BERNARDS TOWNSHIP, NJ - Wondering where to start today while touring historic sites in Somerset County? Try a local spot, the Boudinot-Southard-Ross Estate, at 135 North Maple Avenue, Basking Ridge. Also known as Ross Farm, the Estate is on the National Register of Historic Places.
This hidden gem offers something for everyone, from a historic home, to a perfect spot for adults and children to fly kites, which are supplied by the Friends, a bake sale, a play, a huge giving garden and even a spot to grab a snack and rest a bit.
The first spot most people find is the patio, as they walk in from the parking area. On Saturday, grill master David Torcivia cooked hamburgers and hot dogs while fellow Friends of the Boudinot-Southard-Ross Estate Board Member Peter Winter dispensed drinks and took orders.
Torcivia recommended a visit to the Giving Garden, which was started three years ago. He said volunteers built the gardens in raised beds and, “with the help of volunteers from several different church groups, this year it has produced albout 1,700 pounds of produce which is given to the Somerset County Food Bank and other charitable groups.” A while later, a volunteer erased the 1,700 pound number and replaced it with "1,852."
Since The Boudinot-Southard-Ross Estate is owned by Somerset County, as is Lord Stirling Stable, finding compost for the gardens isn’t a problem. “The stable composts the horse manure, then sends it here, and we use it in the garden,” said Torcivia.
Winter quipped, “They don’t just give it to just anybody.”
The Boudinot-Southard-Ross Estate is also home to the Trilogy Repertory, which keeps its costume inventory on the property and whose members are putting on a period piece in the barn during Journey Through The Past at Ross Farms.
Outside the mansion, a bake sale offers all sorts of homemade goodies, with all proceeds going to support the King family, and Katies-Crew.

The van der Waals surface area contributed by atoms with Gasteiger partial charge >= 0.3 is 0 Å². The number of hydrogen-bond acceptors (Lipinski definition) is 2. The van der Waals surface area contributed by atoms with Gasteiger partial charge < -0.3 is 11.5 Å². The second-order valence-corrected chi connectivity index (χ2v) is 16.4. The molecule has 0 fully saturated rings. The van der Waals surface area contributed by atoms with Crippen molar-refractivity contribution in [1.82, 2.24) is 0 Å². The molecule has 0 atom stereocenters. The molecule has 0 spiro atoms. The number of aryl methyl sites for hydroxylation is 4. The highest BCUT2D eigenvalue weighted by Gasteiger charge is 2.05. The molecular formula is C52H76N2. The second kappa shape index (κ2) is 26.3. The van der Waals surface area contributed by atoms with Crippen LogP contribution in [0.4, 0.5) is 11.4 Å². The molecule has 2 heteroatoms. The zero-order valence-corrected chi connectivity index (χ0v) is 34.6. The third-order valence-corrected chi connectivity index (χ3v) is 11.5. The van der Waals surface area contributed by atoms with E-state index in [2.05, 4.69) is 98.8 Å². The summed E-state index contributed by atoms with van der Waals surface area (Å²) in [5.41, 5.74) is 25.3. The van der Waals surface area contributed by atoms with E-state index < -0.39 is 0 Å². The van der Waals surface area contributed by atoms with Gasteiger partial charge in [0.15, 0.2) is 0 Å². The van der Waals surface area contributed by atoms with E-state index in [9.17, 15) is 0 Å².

Kristin Koes-McQuaid, who organized the bake sale, explained “Katie is a 10-year-Old Basking Ridge resident who attends Oak Street School. A fourth-grade student, she was diagnosed at the end of August with Ewing Sarcoma, a rare bone cancer.”
Koes-McQuaid said she organized the bake sale and established a fundraising site for the family because they are neighbors. To learn more, or to donate, visit the website.
On Saturday, Hilary Klimek, a member of the board of Friends of The Boudinot-Southard-Ross Estate manned the sunflower painting craft room, where children were encouraged to paint a sunflower using, among other things, a tiny fork.
Klimek took a break from painting duties and offered a tour of the garden, which is a short walk from the house. Along with traditional vegetable gardens, there is a butterfly garden, a bed devoted to native plants and a historical bed where plants that grew in colonial times are planted. She said, “The historical bed is a homage of sorts to Caroline Foster” who donated her childhood home and it’s Farm to the Morris County Park Commission. Fosterfields Farms is a Living Historical Farm, where the same crops are planted and harvested, using period equipment and tools.
The garden was a busy place, and knowledgeable volunteers provided advice on planting, transplanting and even irrigation to interested visitors.
Ross Farm will be open from noon to 4 p.m. today, Sunday, Oct. 15. There are 28 other historical sites open today in Somerset County as the Journey Through The Past continues.